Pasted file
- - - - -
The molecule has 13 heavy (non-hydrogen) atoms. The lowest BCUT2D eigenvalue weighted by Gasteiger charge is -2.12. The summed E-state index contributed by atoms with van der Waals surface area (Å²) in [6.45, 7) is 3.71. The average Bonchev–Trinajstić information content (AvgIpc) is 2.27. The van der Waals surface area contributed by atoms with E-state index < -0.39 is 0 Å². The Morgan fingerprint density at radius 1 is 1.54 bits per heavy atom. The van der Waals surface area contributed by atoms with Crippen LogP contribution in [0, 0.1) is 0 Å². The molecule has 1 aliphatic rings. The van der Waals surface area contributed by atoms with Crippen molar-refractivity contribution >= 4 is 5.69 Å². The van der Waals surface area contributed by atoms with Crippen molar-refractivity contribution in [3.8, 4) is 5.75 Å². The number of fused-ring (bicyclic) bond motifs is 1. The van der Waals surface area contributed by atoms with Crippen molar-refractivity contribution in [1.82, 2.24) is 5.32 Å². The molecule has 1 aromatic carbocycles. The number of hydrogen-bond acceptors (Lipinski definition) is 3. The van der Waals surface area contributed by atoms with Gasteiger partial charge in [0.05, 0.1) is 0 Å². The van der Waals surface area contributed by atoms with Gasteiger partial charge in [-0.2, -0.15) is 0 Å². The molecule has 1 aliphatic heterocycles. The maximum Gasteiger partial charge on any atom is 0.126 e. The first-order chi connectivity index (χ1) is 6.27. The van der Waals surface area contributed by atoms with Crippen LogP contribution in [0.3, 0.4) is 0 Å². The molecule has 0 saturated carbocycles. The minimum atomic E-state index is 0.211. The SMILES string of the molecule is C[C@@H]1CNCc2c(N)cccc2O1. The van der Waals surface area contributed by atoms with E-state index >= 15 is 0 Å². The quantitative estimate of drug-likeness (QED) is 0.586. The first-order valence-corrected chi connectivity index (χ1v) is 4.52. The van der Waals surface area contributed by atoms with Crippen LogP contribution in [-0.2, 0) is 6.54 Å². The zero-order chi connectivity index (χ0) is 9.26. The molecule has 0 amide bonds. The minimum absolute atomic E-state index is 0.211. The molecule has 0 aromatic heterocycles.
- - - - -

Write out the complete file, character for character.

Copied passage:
The molecule has 13 heavy (non-hydrogen) atoms. The lowest BCUT2D eigenvalue weighted by Gasteiger charge is -2.12. The summed E-state index contributed by atoms with van der Waals surface area (Å²) in [6.45, 7) is 3.71. The average Bonchev–Trinajstić information content (AvgIpc) is 2.27. The van der Waals surface area contributed by atoms with E-state index < -0.39 is 0 Å². The Morgan fingerprint density at radius 1 is 1.54 bits per heavy atom. The van der Waals surface area contributed by atoms with Crippen LogP contribution in [0, 0.1) is 0 Å². The molecule has 1 aliphatic rings. The van der Waals surface area contributed by atoms with Crippen molar-refractivity contribution >= 4 is 5.69 Å². The van der Waals surface area contributed by atoms with Crippen molar-refractivity contribution in [3.8, 4) is 5.75 Å². The number of fused-ring (bicyclic) bond motifs is 1. The van der Waals surface area contributed by atoms with Crippen molar-refractivity contribution in [1.82, 2.24) is 5.32 Å². The molecule has 1 aromatic carbocycles. The number of hydrogen-bond acceptors (Lipinski definition) is 3. The van der Waals surface area contributed by atoms with Gasteiger partial charge in [0.05, 0.1) is 0 Å². The van der Waals surface area contributed by atoms with Gasteiger partial charge in [-0.2, -0.15) is 0 Å². The molecule has 1 aliphatic heterocycles. The maximum Gasteiger partial charge on any atom is 0.126 e. The first-order chi connectivity index (χ1) is 6.27. The van der Waals surface area contributed by atoms with Crippen LogP contribution in [0.3, 0.4) is 0 Å². The molecule has 0 saturated carbocycles. The minimum atomic E-state index is 0.211. The SMILES string of the molecule is C[C@@H]1CNCc2c(N)cccc2O1. The van der Waals surface area contributed by atoms with E-state index >= 15 is 0 Å². The quantitative estimate of drug-likeness (QED) is 0.586. The first-order valence-corrected chi connectivity index (χ1v) is 4.52. The van der Waals surface area contributed by atoms with Crippen LogP contribution in [-0.2, 0) is 6.54 Å². The zero-order chi connectivity index (χ0) is 9.26. The molecule has 0 amide bonds. The minimum absolute atomic E-state index is 0.211. The molecule has 0 aromatic heterocycles.